In this paper, I construct a pragmatist theory of legal dynamics. John Dewey’s pragmatism is the starting point for my theory of law. Central to that theory is that law is to be regarded as an interactional practice oriented towards legal values. The core meaning of the concept of law therefore focusses on people’s activities, not on a system of rules. The dynamics of law are influenced by at least two factors often neglected by mainstream legal philosophy: pluralism of norms and practices, and pluralism of lawmakers. By explaining how different legal practices bring about their own norms and how conflicts between these norms are negotiated, I will argue that the dynamics of law are not so much a result of conscious lawmaking but of changing practices. Conscious lawmaking (legislation, regulation) is an important legal practice, but I will argue that the process includes a host of different actors both on a (sub)national and transnational level, such as non-state institutions and groups of citizens, so that it is not only legal officials who make the law. Pragmatist ideas such as the primacy of practice and problem-solving, the continuity of fact and value, and the importance of individual creativity, can thus be used to generate an account of law as a pluralist, problem-solving, value-oriented practice. This pragmatist account can be used to underpin the pluralism of legal orders that is central to the rule of law programme. It can therefore be regarded as a contribution to the conceptual development of the rule of law idea.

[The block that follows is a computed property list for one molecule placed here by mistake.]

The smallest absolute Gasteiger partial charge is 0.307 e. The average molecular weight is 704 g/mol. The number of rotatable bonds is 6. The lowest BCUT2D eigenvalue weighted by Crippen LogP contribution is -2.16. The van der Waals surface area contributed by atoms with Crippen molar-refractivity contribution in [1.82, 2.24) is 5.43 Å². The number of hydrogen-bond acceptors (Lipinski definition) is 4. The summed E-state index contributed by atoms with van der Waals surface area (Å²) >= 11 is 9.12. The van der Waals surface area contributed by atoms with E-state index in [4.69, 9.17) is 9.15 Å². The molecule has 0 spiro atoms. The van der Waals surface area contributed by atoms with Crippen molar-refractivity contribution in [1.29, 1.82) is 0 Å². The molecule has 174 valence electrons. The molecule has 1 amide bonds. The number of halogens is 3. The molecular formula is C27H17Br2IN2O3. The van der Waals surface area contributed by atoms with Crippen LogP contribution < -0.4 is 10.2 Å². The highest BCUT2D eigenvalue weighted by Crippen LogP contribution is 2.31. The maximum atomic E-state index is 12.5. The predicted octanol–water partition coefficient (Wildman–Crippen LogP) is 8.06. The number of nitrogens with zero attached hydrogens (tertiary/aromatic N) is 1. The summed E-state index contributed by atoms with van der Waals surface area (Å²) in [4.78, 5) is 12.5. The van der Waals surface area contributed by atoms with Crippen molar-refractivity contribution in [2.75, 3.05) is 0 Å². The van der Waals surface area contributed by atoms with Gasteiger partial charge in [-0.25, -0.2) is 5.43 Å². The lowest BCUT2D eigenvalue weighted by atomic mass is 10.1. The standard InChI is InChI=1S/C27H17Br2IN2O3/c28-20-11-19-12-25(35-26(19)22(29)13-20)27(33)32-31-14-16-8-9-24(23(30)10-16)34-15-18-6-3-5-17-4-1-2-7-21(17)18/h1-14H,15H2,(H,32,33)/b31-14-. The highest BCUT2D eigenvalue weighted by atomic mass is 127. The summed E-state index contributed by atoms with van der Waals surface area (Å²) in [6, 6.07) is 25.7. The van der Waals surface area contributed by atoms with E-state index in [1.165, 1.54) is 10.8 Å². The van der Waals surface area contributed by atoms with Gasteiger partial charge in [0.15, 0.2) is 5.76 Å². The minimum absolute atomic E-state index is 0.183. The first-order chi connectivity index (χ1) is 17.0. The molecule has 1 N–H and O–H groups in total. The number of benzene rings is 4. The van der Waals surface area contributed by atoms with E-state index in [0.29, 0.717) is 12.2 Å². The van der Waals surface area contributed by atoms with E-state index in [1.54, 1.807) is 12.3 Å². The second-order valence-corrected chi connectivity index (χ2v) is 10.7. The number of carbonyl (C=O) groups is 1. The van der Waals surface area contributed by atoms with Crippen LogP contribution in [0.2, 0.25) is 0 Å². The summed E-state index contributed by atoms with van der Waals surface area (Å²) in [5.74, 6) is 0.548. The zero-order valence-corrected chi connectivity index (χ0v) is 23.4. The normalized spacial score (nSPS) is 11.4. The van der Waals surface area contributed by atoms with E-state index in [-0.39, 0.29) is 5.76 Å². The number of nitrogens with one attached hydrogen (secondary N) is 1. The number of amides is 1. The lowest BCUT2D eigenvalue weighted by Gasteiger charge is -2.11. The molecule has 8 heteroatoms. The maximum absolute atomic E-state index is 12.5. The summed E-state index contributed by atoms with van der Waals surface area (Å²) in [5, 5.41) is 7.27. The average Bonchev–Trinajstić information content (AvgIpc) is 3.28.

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Keywords legal dynamics
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Note Verschenen in: G. Drosterij (Red), Behulpzaam bij het creëren van orde en vrede (niet gerechtigheid). Opstellen voor Liesbeth Huppes-Cluysenaer, pp. 65-73
Taekema, H.S. (2012). Regels als handelingsinstrument: het rechtsbegrip van Dewey en Van Loon. In Behulpzaam bij het creëren van orde en vrede (niet gerechtigheid). Opstellen voor Liesbeth Huppes-Cluysenaer. Retrieved from